Now, Tuxedo Gun is one of those phrases that is too good to be true. It had to be a 1960s Bond movie clone, or something SCO's Darl McBride would wear to a wedding (we learned this week from the LA Times that he often carries a gun and checks into hotels under assumed names because he thinks he has enemies who want to kill him. But I digress). Nope, no such thing exists. I check the original, where the phrase stands out like a lardy-white Brit on a beach full of tanned Continentals -- der "Smoking Gun".
Aha. And, of course, what we call a dinner jacket is what the Americans call a tuxedo and what the Germans call a smoking. Presumably from smoking jacket, although smoking jackets are nothing like tuxedos. And nothing like a small rock containing aqueously formed sulphates, which was the actual Tuxedo Gun of the article.
I am surprised, but I don't think I am baff. I am, however, now working on a screenplay for the first Martian Western. It was going to be called Cowpokes of the Canali, but now -- well, Tuxedo Gun cannot be bettered. Move 'em Rovers on, compadre. Head 'em up.
Adding insult to injury ain't in it as the battle of the virus writers gets personal. Now, every variant of Bagle, Netsky and MyDoom that flits past on the network contains a coded message for the competition. Bagle.J had this little billet-doux hidden away:"Hey, NetSky, f--ck off you bitch, don't ruine our bussiness, wanna start a war?" (sorry for the censorship, but you might be reading this before the Diary's 9 p.m. watershed. Print it out and fill in the missing 'u' , if you promise not to read it until it's safe).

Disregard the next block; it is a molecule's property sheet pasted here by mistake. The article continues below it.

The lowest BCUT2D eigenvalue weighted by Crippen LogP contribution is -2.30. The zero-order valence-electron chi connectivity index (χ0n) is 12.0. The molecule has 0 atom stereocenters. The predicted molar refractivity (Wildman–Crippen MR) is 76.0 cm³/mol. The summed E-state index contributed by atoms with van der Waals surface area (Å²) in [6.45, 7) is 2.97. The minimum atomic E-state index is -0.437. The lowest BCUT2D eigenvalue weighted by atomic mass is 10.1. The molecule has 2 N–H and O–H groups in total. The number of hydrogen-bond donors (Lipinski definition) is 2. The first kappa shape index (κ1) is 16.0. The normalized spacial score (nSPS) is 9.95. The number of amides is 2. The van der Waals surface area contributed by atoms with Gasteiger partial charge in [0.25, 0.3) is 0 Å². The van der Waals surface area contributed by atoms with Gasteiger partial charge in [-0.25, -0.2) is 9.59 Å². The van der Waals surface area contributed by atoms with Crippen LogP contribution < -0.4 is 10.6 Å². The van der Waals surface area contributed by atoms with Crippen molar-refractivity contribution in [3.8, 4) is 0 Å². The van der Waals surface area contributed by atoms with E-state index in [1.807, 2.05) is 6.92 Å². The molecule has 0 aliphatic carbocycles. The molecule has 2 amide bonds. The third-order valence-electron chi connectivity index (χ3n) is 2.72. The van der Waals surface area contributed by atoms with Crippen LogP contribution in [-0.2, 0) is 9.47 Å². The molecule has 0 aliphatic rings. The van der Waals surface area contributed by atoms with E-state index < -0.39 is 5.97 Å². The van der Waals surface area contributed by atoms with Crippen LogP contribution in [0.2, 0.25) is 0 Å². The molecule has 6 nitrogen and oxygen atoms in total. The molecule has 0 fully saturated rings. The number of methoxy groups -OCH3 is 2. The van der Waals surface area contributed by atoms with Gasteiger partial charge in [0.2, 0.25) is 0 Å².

At first, I was -- as all right--thinking people are -- horrified by this new vandalism. How dare they use our precious data as their personal playground, to hurl insults at each other in this way?
But think again: it's not the most efficient of communications channels, but it's cheaper than text messaging. It's also wonderfully anonymous. The virus writers could be rehabilitated and the whole business sanitised if they concentrated on this rather than the more destructive side of their hobby. A virus could pop up on your screen, deliver a random note and politely ask for your thoughts on the matter -- to be delivered to some other hapless punter further down the line. It'd be a bit like putting a message in a bottle and chucking it over the stern.
Then there's the viral marketing aspect. Big money available for this from the right people, especially those with nothing to lose -- like tobacco companies, or politicians.
I think the virus writers have stumbled upon something
Nothing dates as quickly as visions of the future. That's amusingly ironic in a 1950s promotional film for plastics, but a pain in the Tupperware if you have to live it.
Take Milton Keynes, the entirely artificial and far-sighted City Of The Future built in the late 60s. It was going to be the model for the way we worked and lived into the 21st century -- roundabouts, roads designed in a grid system, cable TV, fibre-optic links, new-fangled aluminium phone lines, and concrete cows.